The same mentality is applied in the craft of winemaking as well, preferring, rightly or wrongly, native yeasts rather than using cultured yeast inoculations; a desire to use as little sulfur as possible; a preference for avoiding controlled-temperature fermentations; the use of gravity flow rather than pumps; and a preference for neither filtering nor fining. Whether these and other such practices are "natural" is a matter of semantics.

What is real and true, however, is that taken as a whole, such an approach--whatever you want to call it--reflects a mentality.

It's not inscrutable why such a mentality has emerged. We live in an age where interventions of all kinds are normal, such as plastic surgery. If someone says of a woman that she's a "natural beauty" I think that most of us, men and women alike, would share an understanding that the person in question has not been reconfigured in any dramatic or obvious way by plastic surgery. (The New York Times recently reported about people who get themselves transformed by plastic surgery--a more accurate term would be "transmogrified"--to resemble their favorite Hollywood celebrity.)

Wine has its own such "plastic surgery". Take, for example, a wine made from grapes picked at 30 degrees Brix which would create a wine of about 17% alcohol when fully dry. Yet the winery reports that the wine is indeed fully dry, yet it's only 14% alcohol.

How is that possible? Obviously, such could not occur in nature. In this case, the wine was allowed to ferment to dryness, reached its inevitable 17% alcohol level and then was put through either a spinning cone or reverse osmosis machine to remove the unwanted "excess" alcohol. This, too, is a mentality.

The key point in all this is that the semantics don't matter. And that anyone who tries to be prescriptive about what is or isn't "natural" or "interventionist" or "manipulative" winds up creating an ever more elaborate, legalistic and ultimately suffocating orthodoxy that serves no one.

What does matter is recognizing that mentalities exist and can be forceful. We, as wine consumers, can choose among several different such "mentalities" today. And yes, the resulting wines can be and often are different from one another--sometimes dramatically so and sometimes subtly. (A nip and tuck to retain an intrinsic beauty is one thing, while being reconfigured à la Michael Jackson is quite another.)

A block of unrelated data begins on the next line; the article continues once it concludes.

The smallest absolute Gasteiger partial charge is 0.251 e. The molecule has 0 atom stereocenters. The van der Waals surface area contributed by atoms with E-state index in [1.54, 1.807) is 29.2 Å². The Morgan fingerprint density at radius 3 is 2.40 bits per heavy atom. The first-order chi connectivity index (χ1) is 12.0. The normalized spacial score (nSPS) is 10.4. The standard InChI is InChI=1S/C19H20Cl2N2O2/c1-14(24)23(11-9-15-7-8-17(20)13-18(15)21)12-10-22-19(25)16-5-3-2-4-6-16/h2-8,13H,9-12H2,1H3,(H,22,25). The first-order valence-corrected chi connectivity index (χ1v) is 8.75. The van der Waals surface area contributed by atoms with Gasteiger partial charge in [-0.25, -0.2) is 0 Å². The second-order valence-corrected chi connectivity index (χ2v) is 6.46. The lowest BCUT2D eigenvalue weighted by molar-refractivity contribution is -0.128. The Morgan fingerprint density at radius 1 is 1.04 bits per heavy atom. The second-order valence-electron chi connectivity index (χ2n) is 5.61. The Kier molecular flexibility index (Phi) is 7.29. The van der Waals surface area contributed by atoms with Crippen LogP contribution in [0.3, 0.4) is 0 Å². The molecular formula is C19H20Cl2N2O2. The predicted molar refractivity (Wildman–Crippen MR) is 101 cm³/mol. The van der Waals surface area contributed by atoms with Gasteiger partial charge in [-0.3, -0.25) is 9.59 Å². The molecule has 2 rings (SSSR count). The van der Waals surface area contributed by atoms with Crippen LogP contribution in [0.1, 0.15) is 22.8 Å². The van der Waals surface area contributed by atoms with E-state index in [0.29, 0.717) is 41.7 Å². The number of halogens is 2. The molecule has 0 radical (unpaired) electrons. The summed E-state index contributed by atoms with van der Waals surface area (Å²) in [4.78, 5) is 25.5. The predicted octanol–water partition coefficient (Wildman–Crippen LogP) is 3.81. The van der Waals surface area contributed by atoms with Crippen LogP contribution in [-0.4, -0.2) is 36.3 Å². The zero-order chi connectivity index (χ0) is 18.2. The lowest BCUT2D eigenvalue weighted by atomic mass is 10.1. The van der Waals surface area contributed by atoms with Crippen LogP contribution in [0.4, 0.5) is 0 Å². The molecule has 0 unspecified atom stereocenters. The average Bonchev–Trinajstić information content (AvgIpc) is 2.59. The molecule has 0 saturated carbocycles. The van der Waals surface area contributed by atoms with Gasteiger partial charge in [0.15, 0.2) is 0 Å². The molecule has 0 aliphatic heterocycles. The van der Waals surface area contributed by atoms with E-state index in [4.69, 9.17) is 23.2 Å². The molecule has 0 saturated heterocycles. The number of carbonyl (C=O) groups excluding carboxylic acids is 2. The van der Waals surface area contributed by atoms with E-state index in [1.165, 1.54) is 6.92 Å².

The existence of these modern wine mentalities is, to me anyway, very exciting. If nothing else, it's certainly different in both scope and depth from anything that's previously occurred in the long history of fine wine.
Adam Lee
Sonoma County, CA —  January 22, 2014 9:30am ET

A fascinating and wonderful blog. As an History major, I have always found the work and direction of the Annales to be fascinating (and found American correlations in works like "Let Us Now Praise Famous Men" by James Agee).

One cautionary note, however, is that members of the Annales school might themselves oppose (or at least question) using their mindset and general direction of study to look at contemporary trends in society and winemaking. They generally tend to look at much longer term trends and those generally further in the past. This avoids placing undue importance on what sometimes proves to be brief counter-movements. I am not saying that is the case with the current mentality that you mention....but only time will truly tell that story.

Adam Lee
Siduri Wines
Brian Adams
Glenview, IL —  January 28, 2014 11:14am ET
To expand on Mr. Lee's point, above: shifts in 'cultural dynamic' are akin to an ocean liner reversing course. The change is slow, often imperceptible, but persistent. Therein lies the key variable. Today's winemakers and consumers may learn to embrace a new mentality, but it comes with their collective willingness to work outside their comfort zone for a significant period of time. Exactly how long remains to be seen.
Dennis D Bishop
Southeast Michigan, USA —  February 2, 2014 10:24am ET
Great expose' about today's "moment" in fine wine. However, I would add that today's instant, electronically driven communication enhances understanding and appreciation of fine wine among the most important component of the wine world........ the consumer. Social media offers numerous means for us to understand and compare wines, but most importantly, it helps us make an informed decision regarding not only the all important (correct) price, but also how any particular wine might be enjoyed. What to pay, taste and appreciate is at our fingertips instantaneously.